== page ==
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Wayward Christian Soldiers

We confess we're not experts on Christian doctrine. So maybe we missed the revelation, in Thomas Aquinas or elsewhere, that no war is just unless it is sanctioned by the United Nations Security Council.

This idea seems to be the newest clerical rage now that President Bush has decided to oust Saddam Hussein. The Vatican's foreign minister, Archbishop Jean-Louis Tauran, expressed the Holy See's view that any decision to use force "must come about through a decision taken within the framework of the United Nations." This is the same U.N. that the Catholic Church challenges (rightly, we think) when it pushes for population control and a world-wide right to abortion.

Protestant clerics have also found a higher moral authority in Kofi Annan. General Secretary Jim Winkler of the United Methodist Church General Board of Church and Society -- the denomination to which both President Bush and Vice President Dick Cheney belong -- has stated flatly that "no member nation has the right to take unilateral military action without the approval of the U.N. Security Council."

Ditto for 37 British, Canadian and American members of the World Council of Churches Central Committee. Their recent open letter, "A Call to Stop the Rush to War," at least notes Saddam Hussein's pursuit of weapons. But it reserves its "growing alarm" for how "the United States government has become increasingly unilateral in its approach to foreign affairs."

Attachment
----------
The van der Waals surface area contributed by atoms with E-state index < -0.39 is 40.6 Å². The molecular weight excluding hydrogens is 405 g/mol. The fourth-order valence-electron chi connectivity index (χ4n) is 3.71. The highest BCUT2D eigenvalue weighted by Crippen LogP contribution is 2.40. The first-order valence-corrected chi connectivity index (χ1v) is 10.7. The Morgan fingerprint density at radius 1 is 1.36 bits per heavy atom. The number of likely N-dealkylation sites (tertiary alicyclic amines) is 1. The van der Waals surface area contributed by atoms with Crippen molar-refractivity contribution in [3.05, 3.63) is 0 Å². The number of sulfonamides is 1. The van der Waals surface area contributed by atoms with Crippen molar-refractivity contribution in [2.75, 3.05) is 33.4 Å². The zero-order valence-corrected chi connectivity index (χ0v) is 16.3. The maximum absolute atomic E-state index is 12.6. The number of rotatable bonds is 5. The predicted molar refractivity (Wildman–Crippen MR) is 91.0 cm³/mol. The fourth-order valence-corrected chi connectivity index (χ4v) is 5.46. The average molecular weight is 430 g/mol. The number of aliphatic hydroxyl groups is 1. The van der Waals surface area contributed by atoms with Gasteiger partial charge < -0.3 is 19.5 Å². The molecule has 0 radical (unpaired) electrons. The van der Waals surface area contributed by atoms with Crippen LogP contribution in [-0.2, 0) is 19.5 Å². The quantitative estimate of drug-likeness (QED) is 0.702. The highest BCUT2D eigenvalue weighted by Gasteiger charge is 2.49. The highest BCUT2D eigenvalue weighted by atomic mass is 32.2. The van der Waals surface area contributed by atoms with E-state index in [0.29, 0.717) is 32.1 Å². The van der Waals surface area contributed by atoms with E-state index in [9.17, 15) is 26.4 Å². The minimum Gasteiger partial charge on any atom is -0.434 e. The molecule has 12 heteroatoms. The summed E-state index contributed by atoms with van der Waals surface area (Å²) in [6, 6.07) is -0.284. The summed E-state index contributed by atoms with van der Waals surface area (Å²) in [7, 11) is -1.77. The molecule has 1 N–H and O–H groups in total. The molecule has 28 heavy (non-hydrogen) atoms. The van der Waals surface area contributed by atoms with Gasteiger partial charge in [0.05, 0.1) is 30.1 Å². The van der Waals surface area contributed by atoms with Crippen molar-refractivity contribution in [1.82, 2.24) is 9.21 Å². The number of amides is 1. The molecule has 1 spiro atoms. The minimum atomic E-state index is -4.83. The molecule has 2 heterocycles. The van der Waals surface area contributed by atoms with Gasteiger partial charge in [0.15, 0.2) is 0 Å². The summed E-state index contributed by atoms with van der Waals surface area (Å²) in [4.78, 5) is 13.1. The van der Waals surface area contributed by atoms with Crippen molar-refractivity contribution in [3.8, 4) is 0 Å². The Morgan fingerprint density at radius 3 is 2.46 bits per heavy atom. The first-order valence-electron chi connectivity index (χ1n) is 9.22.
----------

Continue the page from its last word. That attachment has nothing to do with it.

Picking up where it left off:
There are any number of legitimate arguments against a war in Iraq, prudential as well as principled. We've published some in these pages, and we certainly respect pacifism rooted in religious conscience. But since when did multilateralism become the linchpin of just-war theory?

We'd have thought the main religious issue is whether war with Iraq is justified at all, not whether one nation or several decide to wage it. Either Saddam, with his history and weapons of mass destruction, is a profound moral threat to the world or he isn't.

By demanding U.N. approval, our churches are attributing to that body a moral wisdom that would have Saint Augustine rolling over in his hair shirt. Whatever one thinks about Mr. Bush's alleged "unilateralism," at least he's democratically elected, which is more than you can say about much of the General Assembly. Any institution that hails Yasser Arafat, who built a career on terror, is nobody's moral exemplar.

As for the Security Council, one of its permanent members is China. Leave aside the murders in Tiananmen Square and Buddhist Tibet. In China, many of the co-religionists of those clerics who now place so much trust in the Security Council are harassed, jailed and sometimes killed. Catholics loyal to the Pope remain persecuted, as are Protestants whose only crime is reading the Bible, without official authorization, in their own homes. Last December five members of an evangelical sect were sentenced to death in secret trials. This persecution goes well beyond Christians, as members of the outlawed Falun Gong can grimly attest.

Russia, another Security Council member, has its own issues with religion: Non-Russian-Orthodox from Pentecostals to the Salvation Army have faced restrictive registration laws against the exercise of their faiths. And don't forget rotating member Syria, home to the family Assad, renowned for its compassion and for following the Golden Rule.

We recognize that Christian leaders believe they are accountable to a Higher Authority, but can't they do better than the U.N.?


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